Good Heart - Dagur Kari's character study The Good Heart follows crusty old bar owner Jacques (Brian Cox) as he trains a generous young homeless man named Lucas (Paul Dano) to take over his beloved bar. Jacques suffers from a very bad heart, and understands that any day could be his last. However, this does not stop him from chain smoking, drinking nonstop, and hurling an endless stream of poetically vulgar insults at the regulars who gather at his establishment every night. As the two begin to slowly influence each other, Lucas falls in love with April, and Jacques insists that women have no place in his bar.
Crumb - So well-regarded was the documentary Crumb (1994) that the failure of it and of the same year's equally acclaimed Hoop Dreams (1994) to result in Oscar nominations caused a media furor which forced the Academy of Motion Picture Arts and Sciences to revamp its documentary nomination process. Robert Crumb is a respected but controversial underground comic book artist and writer whose creations include the popular "Keep on Truckin'" and Fritz the Cat (1972). Crumb's adult subject matter includes weird sexual obsessions, social criticism, and personal, confessional observations about abnormal human psychology. The genesis and meaning of Crumb's work is explained through a series of interviews with his colleagues, former lovers, and especially family members, which reveal a horrific upbringing that has crippled both Crumb and his siblings -- but has also fueled the artist's groundbreaking work. A long-time friend of the film's subject, director Terry Zwigoff followed Crumb (1994) with another comic book-related project, Ghost World (2000), a drama based on a story from the anthology series "Eightball" by Daniel Clowes.
Lucky Days - A young woman seeking freedom from her abusive boyfriend, her embarrassing family, and her own self-constructed cage encounters a long lost childhood sweetheart who taps into her inner turmoil during the course of an explosive weekend at the Coney Island amusement park. All Virginia wants is to live life on her own terms, but something deep within is preventing her from truly striking out on her own. Now, as Virginia reaches a crucial turning point, life as she knows it is about to end. The only choice for Virginia now is whether to resign herself to the fact that the greedy developers intent on tearing down the boardwalk will accomplish their goal regardless of what she does, or allow herself to disappear right along with the only world she ever knew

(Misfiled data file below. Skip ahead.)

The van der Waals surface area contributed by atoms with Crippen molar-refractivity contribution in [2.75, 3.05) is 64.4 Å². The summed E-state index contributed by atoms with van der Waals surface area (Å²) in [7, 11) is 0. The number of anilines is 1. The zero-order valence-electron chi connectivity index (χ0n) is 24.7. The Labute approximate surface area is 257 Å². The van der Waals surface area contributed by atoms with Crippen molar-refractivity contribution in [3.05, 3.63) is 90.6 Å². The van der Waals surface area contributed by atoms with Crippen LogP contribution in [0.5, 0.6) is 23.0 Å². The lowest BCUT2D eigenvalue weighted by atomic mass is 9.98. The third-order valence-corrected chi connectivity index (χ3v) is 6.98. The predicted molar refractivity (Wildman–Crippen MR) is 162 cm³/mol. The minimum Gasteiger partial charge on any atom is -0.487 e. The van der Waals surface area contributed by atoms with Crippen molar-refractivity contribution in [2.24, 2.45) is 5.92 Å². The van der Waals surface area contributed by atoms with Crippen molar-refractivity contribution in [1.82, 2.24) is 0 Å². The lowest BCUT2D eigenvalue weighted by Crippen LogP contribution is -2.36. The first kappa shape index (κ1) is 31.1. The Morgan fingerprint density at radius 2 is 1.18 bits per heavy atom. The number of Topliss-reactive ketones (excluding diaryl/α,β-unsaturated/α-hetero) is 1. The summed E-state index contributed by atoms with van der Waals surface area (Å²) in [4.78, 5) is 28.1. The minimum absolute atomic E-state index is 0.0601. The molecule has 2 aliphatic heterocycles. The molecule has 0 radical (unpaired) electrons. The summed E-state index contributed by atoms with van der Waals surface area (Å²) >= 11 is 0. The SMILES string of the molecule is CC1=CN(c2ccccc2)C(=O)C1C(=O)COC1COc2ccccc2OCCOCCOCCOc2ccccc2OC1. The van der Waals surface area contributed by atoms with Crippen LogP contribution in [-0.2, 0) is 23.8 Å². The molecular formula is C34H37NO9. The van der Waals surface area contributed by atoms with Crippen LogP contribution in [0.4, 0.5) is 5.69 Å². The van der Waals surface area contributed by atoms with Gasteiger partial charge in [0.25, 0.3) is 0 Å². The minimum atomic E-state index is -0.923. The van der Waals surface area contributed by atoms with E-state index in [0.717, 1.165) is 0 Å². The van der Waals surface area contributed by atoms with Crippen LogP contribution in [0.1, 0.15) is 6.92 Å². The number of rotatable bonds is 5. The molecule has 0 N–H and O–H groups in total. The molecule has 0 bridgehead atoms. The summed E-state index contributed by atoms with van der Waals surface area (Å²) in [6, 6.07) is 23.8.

We Have To Stop Now - This web series follows the lives of lesbian power couple Kit and Dyna - two therapists who have recently published a book called How to Succeed in Marriage Without Even Trying. Unfortunately, the publishing of their book has coincided with their relationship hitting the rocks, so they're forced to stay together for the sake of their reputations, keeping up the ruse that the advice offered in their book is sound.
Sea of Dust - First time director/screenwriter Scott Bunt pays tribute to the classic Hammer Studio films of yesteryear and the stylish shockers of director Mario Bava with this gruesome tale of an oppressive evil that washes over a small village of innocents. Inspired by the gruesome legend of Prester John, Sea of Dust traces the monstrous villain's efforts to sacrifice the "psychologically vulnerable" at the alter of evil. A diabolical ideology has been unleashed on the land, and as the young and pure of heart are forced to suffer unimaginable torture, a desperate few set out in search of answers. But time is running out fast, because Prester John (Tom Savini) and his sadistic disciple Anna (Ingrid Pitt) are hell bent on wholesale slaughter. An epic social satire disguised as a blood-soaked Grand Guignol horror film, Sea of Dust features gruesome special effects work by Josh Turi (Wendigo, Unfaithful), and supporting performances from Stuart Rudin (Silence of the Lambs) and Bill Timoney (All My Children).
Tapped - Documentarian Stephanie Soetchtig makes a stunning debut with this inquisitive and whip-smart address to the questions posited and yielded -- directly and indirectly -- by the big business of bottled water. Is clean drinking water an inalienable right, or is it a privilege like every other commodity? This question and many others are at the center of Tapped.